Saturday, March 14, 2015

Spring and the New Guy

Apache arrived to beautiful unsettled spring weather
he plays shy but briefly, already hip to who delivers the goodies

it's spring everywhere, beautiful and sneezy
Scrappy can barely contain his excitement at the season..
Meanwhile Rippie the Doxie has been tuning up his navigation skills
Feigning disinterest again, but easily enough persuaded. 
The eye of the tiger in the background..
Finally got a chance to do more than deliver food. 
Scratchies win me another friend 
No, come back, more please
 He's settling in well, putting on a grand show when he feels like Blaze and Desire have been out of sight down the big hill for too long, but otherwise all is peaceful. And boy, he moves niiice!

Wednesday, March 11, 2015

Apache Joins the Crew--and other Excitement

A few weeks back I shared that a Little Bay Gelding was headed our way for life camp.  I had hired a shipper and thought that I had the new guy Apache scheduled for the Oregon to CA transit, however the shipper played games with the date. With ever-narrowing eyes and a bit of redhead steam boiling out of my ears I decided right then and there that I didn't want to use the guy--and just as quickly found a great deal on the perfect size horse trailer I've been looking for, not far from Apache. After 6+ years in my faithful 80's 2 horse straight Miley (and 6+horses in the field), it was time to stretch into a bigger space, so the dogs and husband and I jumped into old Orange and made a 24 hour round trip jaunt north and back. There were a few small kerfluffles along the way but the important part, the horse meeting and loading and safely arriving part, all went wonderfully. And the "new" 90s Morgan built gooseneck hauls like a dream!

Late one night in Oregon, a Facebook friend entrusted a darling little bay to me. Say what you(and I) will about FB, cool connections are made!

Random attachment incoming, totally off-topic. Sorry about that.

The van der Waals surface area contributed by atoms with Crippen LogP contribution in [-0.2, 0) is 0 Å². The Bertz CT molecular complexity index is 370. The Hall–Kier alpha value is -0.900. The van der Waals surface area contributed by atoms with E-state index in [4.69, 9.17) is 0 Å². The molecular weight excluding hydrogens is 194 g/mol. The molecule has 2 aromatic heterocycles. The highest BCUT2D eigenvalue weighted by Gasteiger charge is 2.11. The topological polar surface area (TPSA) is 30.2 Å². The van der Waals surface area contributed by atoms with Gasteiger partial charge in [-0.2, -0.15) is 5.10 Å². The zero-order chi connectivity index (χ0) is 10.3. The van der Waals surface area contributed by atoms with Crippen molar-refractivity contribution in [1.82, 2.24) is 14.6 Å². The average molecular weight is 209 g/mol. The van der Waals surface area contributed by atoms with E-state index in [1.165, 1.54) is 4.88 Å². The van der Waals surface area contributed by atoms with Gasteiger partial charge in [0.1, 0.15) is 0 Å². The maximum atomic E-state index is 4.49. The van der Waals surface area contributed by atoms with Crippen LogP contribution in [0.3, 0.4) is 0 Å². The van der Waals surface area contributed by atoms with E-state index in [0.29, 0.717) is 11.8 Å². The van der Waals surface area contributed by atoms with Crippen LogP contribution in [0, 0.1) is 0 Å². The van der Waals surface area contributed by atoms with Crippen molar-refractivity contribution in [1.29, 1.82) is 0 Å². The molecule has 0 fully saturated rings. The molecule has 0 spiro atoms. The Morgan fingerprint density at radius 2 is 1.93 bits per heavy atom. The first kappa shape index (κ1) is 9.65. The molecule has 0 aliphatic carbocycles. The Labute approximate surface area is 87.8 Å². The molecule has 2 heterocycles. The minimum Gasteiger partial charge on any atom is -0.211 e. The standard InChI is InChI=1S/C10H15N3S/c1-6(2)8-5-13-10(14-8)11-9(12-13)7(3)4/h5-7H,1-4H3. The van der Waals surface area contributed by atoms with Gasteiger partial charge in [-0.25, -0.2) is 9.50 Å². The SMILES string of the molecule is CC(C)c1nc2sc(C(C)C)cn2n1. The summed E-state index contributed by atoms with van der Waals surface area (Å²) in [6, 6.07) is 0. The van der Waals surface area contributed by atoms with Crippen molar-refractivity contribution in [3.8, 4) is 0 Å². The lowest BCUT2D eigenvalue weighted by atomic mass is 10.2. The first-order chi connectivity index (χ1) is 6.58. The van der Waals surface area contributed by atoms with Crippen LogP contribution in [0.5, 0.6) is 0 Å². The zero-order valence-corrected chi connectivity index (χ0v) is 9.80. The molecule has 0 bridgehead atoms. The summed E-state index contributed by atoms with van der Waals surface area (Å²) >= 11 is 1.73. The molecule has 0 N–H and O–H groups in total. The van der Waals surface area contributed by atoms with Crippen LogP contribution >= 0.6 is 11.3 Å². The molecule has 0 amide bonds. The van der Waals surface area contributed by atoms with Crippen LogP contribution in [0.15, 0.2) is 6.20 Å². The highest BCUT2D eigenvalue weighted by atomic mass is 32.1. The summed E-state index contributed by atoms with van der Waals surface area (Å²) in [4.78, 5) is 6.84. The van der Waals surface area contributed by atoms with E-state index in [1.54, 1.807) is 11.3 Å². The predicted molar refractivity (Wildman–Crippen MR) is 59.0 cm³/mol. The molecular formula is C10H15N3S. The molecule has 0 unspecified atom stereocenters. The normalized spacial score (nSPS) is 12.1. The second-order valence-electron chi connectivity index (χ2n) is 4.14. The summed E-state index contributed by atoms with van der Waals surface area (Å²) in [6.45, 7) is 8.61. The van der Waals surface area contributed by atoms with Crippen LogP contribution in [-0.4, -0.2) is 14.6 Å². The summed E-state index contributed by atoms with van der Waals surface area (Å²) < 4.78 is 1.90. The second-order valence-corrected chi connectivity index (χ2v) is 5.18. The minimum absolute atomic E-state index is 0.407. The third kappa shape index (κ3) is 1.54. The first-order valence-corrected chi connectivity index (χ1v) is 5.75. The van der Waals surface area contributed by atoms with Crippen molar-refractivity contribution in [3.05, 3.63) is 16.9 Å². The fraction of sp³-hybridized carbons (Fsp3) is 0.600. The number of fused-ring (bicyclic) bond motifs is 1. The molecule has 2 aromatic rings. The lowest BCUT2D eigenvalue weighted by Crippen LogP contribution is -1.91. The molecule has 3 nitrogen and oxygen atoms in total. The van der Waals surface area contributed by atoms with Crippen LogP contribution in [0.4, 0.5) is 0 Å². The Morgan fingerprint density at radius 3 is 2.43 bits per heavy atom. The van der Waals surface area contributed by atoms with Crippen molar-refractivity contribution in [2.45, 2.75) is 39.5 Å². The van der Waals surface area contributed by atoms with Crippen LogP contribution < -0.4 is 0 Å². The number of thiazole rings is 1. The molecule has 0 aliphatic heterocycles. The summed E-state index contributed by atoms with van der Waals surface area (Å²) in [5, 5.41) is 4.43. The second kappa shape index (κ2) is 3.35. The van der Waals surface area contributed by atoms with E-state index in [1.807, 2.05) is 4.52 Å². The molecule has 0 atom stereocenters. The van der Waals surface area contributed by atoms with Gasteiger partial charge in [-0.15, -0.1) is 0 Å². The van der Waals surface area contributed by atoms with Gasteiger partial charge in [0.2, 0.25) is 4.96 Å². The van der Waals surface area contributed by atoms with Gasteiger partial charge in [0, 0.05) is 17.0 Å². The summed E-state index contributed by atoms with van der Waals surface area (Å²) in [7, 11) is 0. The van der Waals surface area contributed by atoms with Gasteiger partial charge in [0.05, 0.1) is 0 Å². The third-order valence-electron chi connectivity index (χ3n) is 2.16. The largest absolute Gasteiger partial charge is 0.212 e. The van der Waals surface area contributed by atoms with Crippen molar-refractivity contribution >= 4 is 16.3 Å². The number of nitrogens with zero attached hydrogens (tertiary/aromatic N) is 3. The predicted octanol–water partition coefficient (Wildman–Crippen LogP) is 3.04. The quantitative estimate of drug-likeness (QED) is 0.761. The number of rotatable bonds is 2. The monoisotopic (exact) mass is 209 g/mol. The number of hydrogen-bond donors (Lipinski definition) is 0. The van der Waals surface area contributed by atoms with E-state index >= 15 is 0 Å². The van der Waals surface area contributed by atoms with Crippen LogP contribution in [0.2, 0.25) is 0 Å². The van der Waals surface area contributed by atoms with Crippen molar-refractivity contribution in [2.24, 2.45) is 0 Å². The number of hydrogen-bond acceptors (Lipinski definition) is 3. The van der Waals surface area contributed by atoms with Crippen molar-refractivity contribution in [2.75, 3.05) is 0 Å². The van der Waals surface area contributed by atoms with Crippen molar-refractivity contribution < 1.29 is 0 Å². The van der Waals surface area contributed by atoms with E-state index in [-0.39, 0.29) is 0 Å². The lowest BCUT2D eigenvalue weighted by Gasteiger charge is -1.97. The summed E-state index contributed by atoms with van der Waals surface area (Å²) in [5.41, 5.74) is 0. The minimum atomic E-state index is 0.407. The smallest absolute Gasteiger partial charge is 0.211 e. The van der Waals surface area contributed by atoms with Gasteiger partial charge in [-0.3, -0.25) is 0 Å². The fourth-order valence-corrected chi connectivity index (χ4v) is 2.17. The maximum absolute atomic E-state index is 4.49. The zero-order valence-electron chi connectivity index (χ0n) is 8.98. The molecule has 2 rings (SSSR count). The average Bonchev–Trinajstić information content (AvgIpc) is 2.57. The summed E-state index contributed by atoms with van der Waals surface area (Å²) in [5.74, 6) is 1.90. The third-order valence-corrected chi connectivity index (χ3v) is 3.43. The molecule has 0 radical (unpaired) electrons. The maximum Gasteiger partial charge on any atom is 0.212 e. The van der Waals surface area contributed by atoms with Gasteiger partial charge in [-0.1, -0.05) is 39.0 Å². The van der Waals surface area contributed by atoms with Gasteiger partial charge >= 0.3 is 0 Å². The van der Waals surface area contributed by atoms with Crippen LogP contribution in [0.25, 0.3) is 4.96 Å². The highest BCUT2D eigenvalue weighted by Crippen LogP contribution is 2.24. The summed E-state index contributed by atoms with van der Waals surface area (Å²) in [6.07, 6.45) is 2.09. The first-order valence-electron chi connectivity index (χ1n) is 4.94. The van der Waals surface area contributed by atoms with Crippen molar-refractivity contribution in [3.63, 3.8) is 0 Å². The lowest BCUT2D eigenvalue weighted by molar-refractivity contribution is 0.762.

10 hrs later, big orange brings home a two-fer of fun! 
no more tent, no more tent, no more tent!!!
Welcome back to CA, Apache
 bleary human..interested ponies
Of course it's WAY too early to know much of anything about who Apache is but having done it a few times now, I find that a long journey in a strange trailer and the reaction of my herd is pretty telling. From what I've seen now, Apache has a great head on his shoulders, is a people lover, and has some ego! Blaze took one whiff and told me, then Apache got to check out his new quarters and told us himself. 

Haiii mare! Check me out
 Blaze says MY MARE
 First mash at home, Apache approves
 lovely spring evening. Mini horse says whaaat
 Apache watching Mare Tv
 Oh haiii!
He came trotting right up when he heard/saw me this evening

Can't wait to get to know this little guy better and see what the future holds!

Friday, February 27, 2015

Not Bad for 2.5 Months

While I'm certainly not 100% satisfied with the results of my 50 at Mojave XP, the actual ride itself went pretty darn harmoniously for Scrap and I. One of the reasons that I love ride photos is that they are lasting memories reflecting the reality of horse and rider in that moment in time, a moment perhaps (and sometimes hopefully) not to be repeated again. We'd all love endless years of wonderful photos of happy horse and rider but realistically we're mortals on willful, fragile critters who can't entirely talk, so let the ride photo record stand.

Here's the pro photos from Gold Rush Shuffle 55, November 2014. Credit to Baylor/Gore. Please note I am grateful to all ride photographers and in no way blame them for my horse and I being mad strugglers in photos. Tis the nature of it!

me: We're gonna die in a hole!
Scrappy: Grin and bear it--towards camp! 
Me: motherefinnhor--ooh haiiiii photog!
Scrappy: [insignificant fly on back not registering, brainless trot commencing]